China’s current investments in trade zones in Nigeria is over 460 million US dollars, the Chinese Ministry of Commerce has confirmed at a meeting with African journalists participating in the China Africa Press Centre 2017 programme.
The Deputy Director and Deputy Chief of Division at the Department of West Asian & African Affairs, Ministry of Commerce of The People’s Republic Of China, He Jun, told LEADERSHIP, “Currently we have two trade zones, Lekki and Ogun trade zones. And in these trade zones we have electricity supply and roads and all other conditions that is necessary, with a total investment of more than 460 million US dollars,” he said.
“We have hired about 5,000 local people, and have indirectly created over 10,000 jobs. We have paid over 10 million US dollars in tax to the local governments,” He averred, further adding that in the Lekki Free Trade Zone (LFTZ), there are over 50 companies present with about 16 currently operating. With the Ogun Free Trade Zone, there are 36 companies present with 26 already commenced with productions.
“On the basis of these two trade zones we would like to encourage more companies to go out and enter these trade zones,” He said.
China considers Nigeria a very important partner in Africa. In 2015, the two way trade volume was estimated at 10.66 billion US dollars, a slight decrease when compared with last year due to the global economic recession.
“We have also noticed that to shake off dependence on oil, the Nigerian government is also taking measures to diversify its economy, and China has been very actively encouraging companies to participate in this process. We have conducted a series of projects.
“According to our estimation, by the end of 2015, the total investment of China in Nigeria exceeded 13 billion US dollars, in which Foreign Direct Investments (FDI) took about 2.4 billion US dollars. Last year in 2016 alone, the FDI increased by 113 million US dollars,” Deputy Director He told LEADERSHIP.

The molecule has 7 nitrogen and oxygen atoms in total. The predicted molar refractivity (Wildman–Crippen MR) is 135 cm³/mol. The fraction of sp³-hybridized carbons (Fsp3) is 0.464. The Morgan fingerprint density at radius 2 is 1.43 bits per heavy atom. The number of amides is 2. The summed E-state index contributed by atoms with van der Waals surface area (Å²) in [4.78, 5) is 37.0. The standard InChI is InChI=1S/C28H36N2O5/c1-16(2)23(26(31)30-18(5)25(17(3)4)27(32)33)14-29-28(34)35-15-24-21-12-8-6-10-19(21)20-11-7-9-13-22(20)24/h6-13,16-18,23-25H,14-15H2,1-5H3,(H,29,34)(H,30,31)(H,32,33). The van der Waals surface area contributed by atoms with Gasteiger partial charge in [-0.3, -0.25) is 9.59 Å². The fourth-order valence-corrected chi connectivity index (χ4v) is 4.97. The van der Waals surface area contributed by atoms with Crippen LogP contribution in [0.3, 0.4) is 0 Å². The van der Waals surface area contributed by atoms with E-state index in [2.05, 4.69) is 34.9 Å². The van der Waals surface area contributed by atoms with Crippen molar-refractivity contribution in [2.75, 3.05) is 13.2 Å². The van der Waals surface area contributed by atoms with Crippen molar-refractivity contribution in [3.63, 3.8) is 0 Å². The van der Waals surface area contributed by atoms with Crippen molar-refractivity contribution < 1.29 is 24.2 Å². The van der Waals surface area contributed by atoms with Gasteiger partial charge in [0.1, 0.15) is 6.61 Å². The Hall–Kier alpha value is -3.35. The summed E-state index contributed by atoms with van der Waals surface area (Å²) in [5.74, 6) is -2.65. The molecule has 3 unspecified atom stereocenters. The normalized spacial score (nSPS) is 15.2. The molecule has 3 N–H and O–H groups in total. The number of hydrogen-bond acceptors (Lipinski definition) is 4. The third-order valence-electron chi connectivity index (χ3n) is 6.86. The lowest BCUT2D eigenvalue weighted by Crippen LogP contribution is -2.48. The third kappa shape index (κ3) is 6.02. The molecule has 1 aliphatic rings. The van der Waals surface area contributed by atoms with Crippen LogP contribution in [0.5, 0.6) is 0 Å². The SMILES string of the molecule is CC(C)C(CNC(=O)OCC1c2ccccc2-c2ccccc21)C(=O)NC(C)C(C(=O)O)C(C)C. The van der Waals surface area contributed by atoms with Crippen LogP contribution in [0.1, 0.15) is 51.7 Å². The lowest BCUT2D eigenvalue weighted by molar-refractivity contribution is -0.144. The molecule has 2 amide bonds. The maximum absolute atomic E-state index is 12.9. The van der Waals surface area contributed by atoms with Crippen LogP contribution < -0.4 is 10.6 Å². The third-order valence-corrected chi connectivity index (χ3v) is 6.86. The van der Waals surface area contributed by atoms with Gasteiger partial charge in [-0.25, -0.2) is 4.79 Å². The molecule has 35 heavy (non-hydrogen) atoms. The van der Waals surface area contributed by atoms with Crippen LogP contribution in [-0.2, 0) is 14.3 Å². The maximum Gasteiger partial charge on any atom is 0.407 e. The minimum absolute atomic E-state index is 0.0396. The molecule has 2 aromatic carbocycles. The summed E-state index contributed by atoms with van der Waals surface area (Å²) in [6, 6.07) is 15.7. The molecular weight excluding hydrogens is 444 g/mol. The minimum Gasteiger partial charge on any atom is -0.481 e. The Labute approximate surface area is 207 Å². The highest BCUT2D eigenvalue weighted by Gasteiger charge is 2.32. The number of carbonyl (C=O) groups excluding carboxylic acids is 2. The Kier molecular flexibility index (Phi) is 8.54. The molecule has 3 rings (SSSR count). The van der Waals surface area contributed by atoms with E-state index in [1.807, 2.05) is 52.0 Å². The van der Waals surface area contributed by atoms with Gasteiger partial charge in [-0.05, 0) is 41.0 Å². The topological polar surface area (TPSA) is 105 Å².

At the meeting coordinated by Chief of Coordination Division, Department of Western Asian and African Affairs, (DoWAAA), Wang Dong, had present officals of the Ministry, Deputy Chief of Division DoWAAA, Zhu Qi, Deputy Chief of Division DoWAAA, Huang Yongheng, and in general focused on the Chinese government’s strong emphasis in its relationship with Africa, recognising the continent as a cornerstone of China’s diplomacy. The relationship was further strengthened in 2015 when President Xi Jinping attended the Forum On China Africa Cooperation (FOCAC) in Johannesburg where he proposed the five pillars prioritising the win-win cooperation.
Trade and economic relations have always played a vital role for China and African relations. For eight years in a row, China has become an important funding partner of Africa, with the peak of trade volume reaching 220 billion dollars.
China has contributed to poverty alleviation, healthcare among others, training over 80,000 people, and contributing to vital projects such as building railways and ports, believing these projects will help industrialisation and provide a strong driver for Africa’s economy. By 2016, China’s FDI to Africa has grown by 40 percent, inspite of sluggish FDI worldwide. However FOCAC continues to play an important role for China and Africa cooperations, with 60 billion US dollars made available in funds to Africa.